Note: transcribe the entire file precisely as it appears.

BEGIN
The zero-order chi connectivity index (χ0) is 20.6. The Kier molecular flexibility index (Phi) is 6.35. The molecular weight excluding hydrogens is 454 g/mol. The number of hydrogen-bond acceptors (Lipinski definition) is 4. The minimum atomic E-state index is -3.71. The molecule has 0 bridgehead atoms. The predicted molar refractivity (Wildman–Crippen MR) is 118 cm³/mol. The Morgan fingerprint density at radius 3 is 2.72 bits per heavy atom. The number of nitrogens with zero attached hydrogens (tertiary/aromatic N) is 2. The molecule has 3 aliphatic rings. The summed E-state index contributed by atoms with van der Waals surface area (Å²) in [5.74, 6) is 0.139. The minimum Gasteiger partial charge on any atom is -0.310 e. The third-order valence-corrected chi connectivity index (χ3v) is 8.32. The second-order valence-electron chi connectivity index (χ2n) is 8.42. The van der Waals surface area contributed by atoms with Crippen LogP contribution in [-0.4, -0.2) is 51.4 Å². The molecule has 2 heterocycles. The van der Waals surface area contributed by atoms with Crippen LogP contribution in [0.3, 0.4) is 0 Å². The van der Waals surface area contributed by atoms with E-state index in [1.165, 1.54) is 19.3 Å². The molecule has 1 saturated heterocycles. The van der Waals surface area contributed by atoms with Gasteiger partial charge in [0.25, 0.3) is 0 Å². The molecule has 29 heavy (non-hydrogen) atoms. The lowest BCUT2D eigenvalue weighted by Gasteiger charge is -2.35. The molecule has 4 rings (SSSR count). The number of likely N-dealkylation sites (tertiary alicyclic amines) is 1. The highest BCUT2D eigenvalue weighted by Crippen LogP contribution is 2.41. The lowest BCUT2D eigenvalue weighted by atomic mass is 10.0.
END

The zero-order chi connectivity index (χ0) is 20.6. The Kier molecular flexibility index (Phi) is 6.35. The molecular weight excluding hydrogens is 454 g/mol. The number of hydrogen-bond acceptors (Lipinski definition) is 4. The minimum atomic E-state index is -3.71. The molecule has 0 bridgehead atoms. The predicted molar refractivity (Wildman–Crippen MR) is 118 cm³/mol. The Morgan fingerprint density at radius 3 is 2.72 bits per heavy atom. The number of nitrogens with zero attached hydrogens (tertiary/aromatic N) is 2. The molecule has 3 aliphatic rings. The summed E-state index contributed by atoms with van der Waals surface area (Å²) in [5.74, 6) is 0.139. The minimum Gasteiger partial charge on any atom is -0.310 e. The third-order valence-corrected chi connectivity index (χ3v) is 8.32. The second-order valence-electron chi connectivity index (χ2n) is 8.42. The van der Waals surface area contributed by atoms with Crippen LogP contribution in [-0.4, -0.2) is 51.4 Å². The molecule has 2 heterocycles. The van der Waals surface area contributed by atoms with Crippen LogP contribution in [0.3, 0.4) is 0 Å². The van der Waals surface area contributed by atoms with E-state index in [1.165, 1.54) is 19.3 Å². The molecule has 1 saturated heterocycles. The van der Waals surface area contributed by atoms with Gasteiger partial charge in [0.25, 0.3) is 0 Å². The molecule has 29 heavy (non-hydrogen) atoms. The lowest BCUT2D eigenvalue weighted by Gasteiger charge is -2.35. The molecule has 4 rings (SSSR count). The number of likely N-dealkylation sites (tertiary alicyclic amines) is 1. The highest BCUT2D eigenvalue weighted by Crippen LogP contribution is 2.41. The lowest BCUT2D eigenvalue weighted by atomic mass is 10.0.